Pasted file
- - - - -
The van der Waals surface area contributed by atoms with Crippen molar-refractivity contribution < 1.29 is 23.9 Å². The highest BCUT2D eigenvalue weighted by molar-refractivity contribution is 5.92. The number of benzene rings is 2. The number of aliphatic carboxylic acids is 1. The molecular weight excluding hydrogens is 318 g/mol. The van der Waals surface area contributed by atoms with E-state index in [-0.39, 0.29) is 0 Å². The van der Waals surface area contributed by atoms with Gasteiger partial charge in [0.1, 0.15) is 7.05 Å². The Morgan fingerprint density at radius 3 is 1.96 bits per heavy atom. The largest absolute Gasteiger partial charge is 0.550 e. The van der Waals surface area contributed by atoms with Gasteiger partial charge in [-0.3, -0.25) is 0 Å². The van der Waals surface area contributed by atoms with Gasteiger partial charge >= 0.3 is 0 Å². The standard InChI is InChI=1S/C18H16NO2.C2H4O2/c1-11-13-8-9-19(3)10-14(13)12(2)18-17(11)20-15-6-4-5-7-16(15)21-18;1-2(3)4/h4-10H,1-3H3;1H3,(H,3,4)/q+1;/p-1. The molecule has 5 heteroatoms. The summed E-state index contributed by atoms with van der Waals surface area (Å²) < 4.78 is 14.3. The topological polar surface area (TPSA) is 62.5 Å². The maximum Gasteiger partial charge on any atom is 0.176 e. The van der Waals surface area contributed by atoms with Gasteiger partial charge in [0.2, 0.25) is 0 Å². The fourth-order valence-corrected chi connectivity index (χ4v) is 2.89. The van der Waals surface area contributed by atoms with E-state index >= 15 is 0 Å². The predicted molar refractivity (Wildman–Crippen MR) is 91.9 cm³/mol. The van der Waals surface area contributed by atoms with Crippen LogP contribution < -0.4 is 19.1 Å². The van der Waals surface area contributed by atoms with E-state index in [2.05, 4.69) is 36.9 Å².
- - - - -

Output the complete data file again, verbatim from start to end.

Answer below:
The van der Waals surface area contributed by atoms with Crippen molar-refractivity contribution < 1.29 is 23.9 Å². The highest BCUT2D eigenvalue weighted by molar-refractivity contribution is 5.92. The number of benzene rings is 2. The number of aliphatic carboxylic acids is 1. The molecular weight excluding hydrogens is 318 g/mol. The van der Waals surface area contributed by atoms with E-state index in [-0.39, 0.29) is 0 Å². The van der Waals surface area contributed by atoms with Gasteiger partial charge in [0.1, 0.15) is 7.05 Å². The Morgan fingerprint density at radius 3 is 1.96 bits per heavy atom. The largest absolute Gasteiger partial charge is 0.550 e. The van der Waals surface area contributed by atoms with Gasteiger partial charge in [-0.3, -0.25) is 0 Å². The van der Waals surface area contributed by atoms with Gasteiger partial charge >= 0.3 is 0 Å². The standard InChI is InChI=1S/C18H16NO2.C2H4O2/c1-11-13-8-9-19(3)10-14(13)12(2)18-17(11)20-15-6-4-5-7-16(15)21-18;1-2(3)4/h4-10H,1-3H3;1H3,(H,3,4)/q+1;/p-1. The molecule has 5 heteroatoms. The summed E-state index contributed by atoms with van der Waals surface area (Å²) < 4.78 is 14.3. The topological polar surface area (TPSA) is 62.5 Å². The maximum Gasteiger partial charge on any atom is 0.176 e. The van der Waals surface area contributed by atoms with Gasteiger partial charge in [0.2, 0.25) is 0 Å². The fourth-order valence-corrected chi connectivity index (χ4v) is 2.89. The van der Waals surface area contributed by atoms with E-state index >= 15 is 0 Å². The predicted molar refractivity (Wildman–Crippen MR) is 91.9 cm³/mol. The van der Waals surface area contributed by atoms with Crippen LogP contribution < -0.4 is 19.1 Å². The van der Waals surface area contributed by atoms with E-state index in [2.05, 4.69) is 36.9 Å².